During a May segment on the ESPN program ‘Pardon the Interruption,’ hosts Tony Kornheiser and Michael Wilbon, former Washington Post sportswriters, were asked to choose if Jackie Bradley Jr.’s 27-game hitting streak or the suddenly blazing form of 42-year-old Ichiro Suzuki, who at the time had reeled off 10 hits in three games, were more noteworthy

Both hosts chose Ichiro, and Kornheiser summed things up thusly, “The answer to every question about hitting is Ichiro.”

The answer to the question of who has the most professional hits is now Ichiro. And even though a large number occurred in Japan, the milestone still matters.

Ichiro now has 4,257 top-flight hits across the majors and NPB — 1,278 in Japan and 2,979 in MLB. No player, not Ty Cobb (4,189), not Isao Harimoto (3,085) and not even Pete Rose (4,256), the Hit King himself, has more. Because his hits are split between MLB and NPB, the record won’t officially count in either — so Rose and Harimoto remain the MLB and NPB career leaders — but attempts to downplay what Ichiro has accomplished are delusional at best.

The biggest detractor, of course, is Rose, who takes umbrage with Ichiro’s NPB hits being counted. This leaves out, of course, that a declining Ichiro didn’t have the option to continuously write his own name into the lineup in pursuit of more hits as an aging Rose could as a player-manager for his last three years.

It’s also lucky for Rose’s ego (which is what he is trying to soothe since, officially, his record is under no threat) that Japanese seasons are shorter than in MLB, or Ichiro might’ve passed him long ago.

Ichiro would have even more hits today if his first manager, Shozo Doi, had thought more highly of his potential.

Doi had been a member of the V9 Giants, playing 115 games in 1965 as a rookie on the first of Yomiuri’s nine-straight Japan Series-winning teams. He spent the entirety of his playing career under legendary manager Tetsuharu Kawakami, aka “The God of Hitting.” But that didn’t help Doi, who became manager of the Orix BlueWave in 1990, look past an unconventional batting form and realize a future hitting deity had been put under his care in 1991.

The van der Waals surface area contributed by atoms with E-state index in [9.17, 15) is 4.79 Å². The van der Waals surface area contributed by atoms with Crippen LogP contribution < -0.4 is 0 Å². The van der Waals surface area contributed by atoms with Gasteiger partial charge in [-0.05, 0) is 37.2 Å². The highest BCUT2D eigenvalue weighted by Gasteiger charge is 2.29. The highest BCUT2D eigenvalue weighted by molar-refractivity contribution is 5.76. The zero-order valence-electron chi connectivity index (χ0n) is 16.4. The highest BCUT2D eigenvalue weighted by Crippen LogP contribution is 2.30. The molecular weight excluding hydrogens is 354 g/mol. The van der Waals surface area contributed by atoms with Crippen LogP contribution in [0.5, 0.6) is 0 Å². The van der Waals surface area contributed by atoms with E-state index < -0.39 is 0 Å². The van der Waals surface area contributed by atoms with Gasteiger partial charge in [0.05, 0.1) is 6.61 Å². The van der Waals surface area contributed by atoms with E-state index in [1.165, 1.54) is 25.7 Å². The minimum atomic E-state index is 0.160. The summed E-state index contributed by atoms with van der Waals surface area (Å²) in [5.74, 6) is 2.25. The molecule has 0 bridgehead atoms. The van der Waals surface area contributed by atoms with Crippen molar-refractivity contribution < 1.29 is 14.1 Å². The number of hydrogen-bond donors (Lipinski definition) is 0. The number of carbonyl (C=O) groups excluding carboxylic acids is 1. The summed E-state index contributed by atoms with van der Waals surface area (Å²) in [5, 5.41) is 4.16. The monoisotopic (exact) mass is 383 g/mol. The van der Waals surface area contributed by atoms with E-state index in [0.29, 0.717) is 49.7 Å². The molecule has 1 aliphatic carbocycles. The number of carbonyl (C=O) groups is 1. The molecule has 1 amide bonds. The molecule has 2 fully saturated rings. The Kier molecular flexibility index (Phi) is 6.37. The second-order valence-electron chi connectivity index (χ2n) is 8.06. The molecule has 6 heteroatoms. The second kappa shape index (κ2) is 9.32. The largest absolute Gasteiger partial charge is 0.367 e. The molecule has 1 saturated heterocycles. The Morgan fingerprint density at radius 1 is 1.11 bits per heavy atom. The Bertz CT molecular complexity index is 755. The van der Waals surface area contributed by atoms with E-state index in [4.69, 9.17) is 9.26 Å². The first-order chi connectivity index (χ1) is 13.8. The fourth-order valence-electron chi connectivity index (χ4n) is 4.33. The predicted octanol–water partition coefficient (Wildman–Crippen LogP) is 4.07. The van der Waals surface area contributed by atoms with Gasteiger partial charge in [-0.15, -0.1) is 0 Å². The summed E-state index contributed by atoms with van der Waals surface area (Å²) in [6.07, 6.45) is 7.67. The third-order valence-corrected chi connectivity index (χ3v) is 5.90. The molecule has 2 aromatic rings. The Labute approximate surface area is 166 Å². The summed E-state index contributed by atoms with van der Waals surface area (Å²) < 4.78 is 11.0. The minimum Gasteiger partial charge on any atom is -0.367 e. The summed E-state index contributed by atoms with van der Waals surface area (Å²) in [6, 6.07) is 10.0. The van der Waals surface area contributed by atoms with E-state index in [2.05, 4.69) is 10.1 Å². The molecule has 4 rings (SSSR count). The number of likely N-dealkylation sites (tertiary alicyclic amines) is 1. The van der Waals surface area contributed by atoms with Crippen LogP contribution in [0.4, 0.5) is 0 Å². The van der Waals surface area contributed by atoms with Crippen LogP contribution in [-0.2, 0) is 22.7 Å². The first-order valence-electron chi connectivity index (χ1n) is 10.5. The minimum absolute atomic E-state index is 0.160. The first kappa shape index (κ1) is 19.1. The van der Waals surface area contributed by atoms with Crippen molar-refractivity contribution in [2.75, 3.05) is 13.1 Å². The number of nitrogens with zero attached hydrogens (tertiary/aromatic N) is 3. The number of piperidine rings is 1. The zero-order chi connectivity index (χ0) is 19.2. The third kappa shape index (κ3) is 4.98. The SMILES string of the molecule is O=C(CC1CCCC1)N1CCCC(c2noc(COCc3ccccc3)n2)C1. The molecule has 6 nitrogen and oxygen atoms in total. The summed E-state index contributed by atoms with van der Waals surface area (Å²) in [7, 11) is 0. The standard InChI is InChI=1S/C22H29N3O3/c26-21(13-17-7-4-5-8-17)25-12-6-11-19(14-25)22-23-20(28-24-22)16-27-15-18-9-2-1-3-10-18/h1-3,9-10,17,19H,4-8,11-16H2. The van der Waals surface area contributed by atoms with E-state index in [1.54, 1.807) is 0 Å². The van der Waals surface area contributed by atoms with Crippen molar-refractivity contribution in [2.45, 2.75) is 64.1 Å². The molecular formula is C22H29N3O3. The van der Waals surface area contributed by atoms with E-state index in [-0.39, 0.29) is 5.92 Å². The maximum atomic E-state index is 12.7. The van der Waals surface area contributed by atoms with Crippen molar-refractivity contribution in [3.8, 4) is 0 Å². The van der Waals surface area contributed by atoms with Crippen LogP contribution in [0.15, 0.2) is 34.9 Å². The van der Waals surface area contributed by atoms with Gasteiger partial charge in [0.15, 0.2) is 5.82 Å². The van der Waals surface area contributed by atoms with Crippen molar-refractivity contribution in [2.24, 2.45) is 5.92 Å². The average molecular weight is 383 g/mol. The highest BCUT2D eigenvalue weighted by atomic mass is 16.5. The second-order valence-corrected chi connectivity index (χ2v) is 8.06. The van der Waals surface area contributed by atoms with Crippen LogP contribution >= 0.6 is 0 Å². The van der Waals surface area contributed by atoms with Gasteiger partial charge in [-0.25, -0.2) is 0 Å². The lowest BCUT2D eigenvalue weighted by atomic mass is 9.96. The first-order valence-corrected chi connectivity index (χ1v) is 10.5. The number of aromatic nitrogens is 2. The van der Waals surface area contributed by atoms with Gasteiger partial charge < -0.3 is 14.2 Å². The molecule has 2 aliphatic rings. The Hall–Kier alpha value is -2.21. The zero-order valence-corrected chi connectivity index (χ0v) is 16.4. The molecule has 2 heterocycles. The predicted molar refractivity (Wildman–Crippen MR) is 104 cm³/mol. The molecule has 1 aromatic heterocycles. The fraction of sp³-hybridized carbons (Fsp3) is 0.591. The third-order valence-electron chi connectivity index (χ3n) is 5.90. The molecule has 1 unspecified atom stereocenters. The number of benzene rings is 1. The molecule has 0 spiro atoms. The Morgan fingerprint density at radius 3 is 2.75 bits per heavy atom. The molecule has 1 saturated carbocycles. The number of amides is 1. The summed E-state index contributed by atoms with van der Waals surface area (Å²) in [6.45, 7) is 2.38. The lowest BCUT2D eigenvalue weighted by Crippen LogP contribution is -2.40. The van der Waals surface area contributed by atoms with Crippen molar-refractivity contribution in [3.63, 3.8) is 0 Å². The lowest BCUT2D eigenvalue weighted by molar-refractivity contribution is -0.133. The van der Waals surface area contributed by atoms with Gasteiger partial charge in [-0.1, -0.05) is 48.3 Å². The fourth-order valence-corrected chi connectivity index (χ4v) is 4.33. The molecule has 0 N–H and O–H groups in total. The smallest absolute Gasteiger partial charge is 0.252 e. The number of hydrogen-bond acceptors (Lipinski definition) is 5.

Ichiro saw little playing time before Doi was replaced by Akira Ogi after the 1993 season.

The rest is history.

Ogi quickly put Ichiro on the field. He also suggested the player change his registered name from Ichiro Suzuki to simply Ichiro in 1994. Ichiro thrived that year, setting the NPB single-season record with 210 hits, a mark that stood until Matt Murton surpassed it with 214 in 2010 — though Ichiro did it in a 130-game season while Murton had 144 games. Ichiro won the Pacific League batting title each year from 1994-2000 and led the league in hits from 1994-98.

He kept it up in MLB after winning over Seattle Mariners manager Lou Pinella, who, like Doi, had been skeptical.

Ichiro set MLB’s rookie record with 242 hits in 2001, and connected on 262 in 2004 to break the single-season mark. He surpassed 200 hits in each of his first 10 seasons and became a hitting icon who will almost assuredly enter the Baseball Hall of Fame one day.

He will always be linked with Rose as fans wonder if he could’ve surpassed Charlie Hustle had he spent his entire career in the majors.

Writer Joe Posnanski tackled the subject on his website in 2013. He reviewed Ichiro’s numbers and leaned toward the conclusion Ichiro would’ve eventually supplanted Rose.

“You can change the numbers any way you like, I honestly do not see how a healthy Ichiro Suzuki, drafted as an 18-year-old in the U.S., does not have more than 4,000 hits right now in the Major Leagues,” Posnanski wrote. That, again, was three years ago.

Marlins manager Don Mattingly, who had 2,153 hits himself, weighed in during a recent interview with the Orlando Sun-Sentinel.

“It’s hard to compare, but it’s a lot of hits no matter how you slice it,” Mattingly said. “I think they’re legitimate. We’ve had a number of Japanese players come over and be really successful. I think the game is getting to be so global at this point. There’s great players all over the world, so I don’t want to downplay that at all.

“I think the fact that he’s going to have 3,000 here, the hits over there are hits against good quality pitching and basically major league-caliber players. So they’re legitimate for sure.”

Rose aside, what Ichiro, the global Hit King, if you will, has accomplished is a testament to his greatness at the simple act of putting the ball in play and making it to first base. The things he’s done with a bat are nothing short of amazing and, official or not, he’s reached a milestone worthy of his unique place in history.


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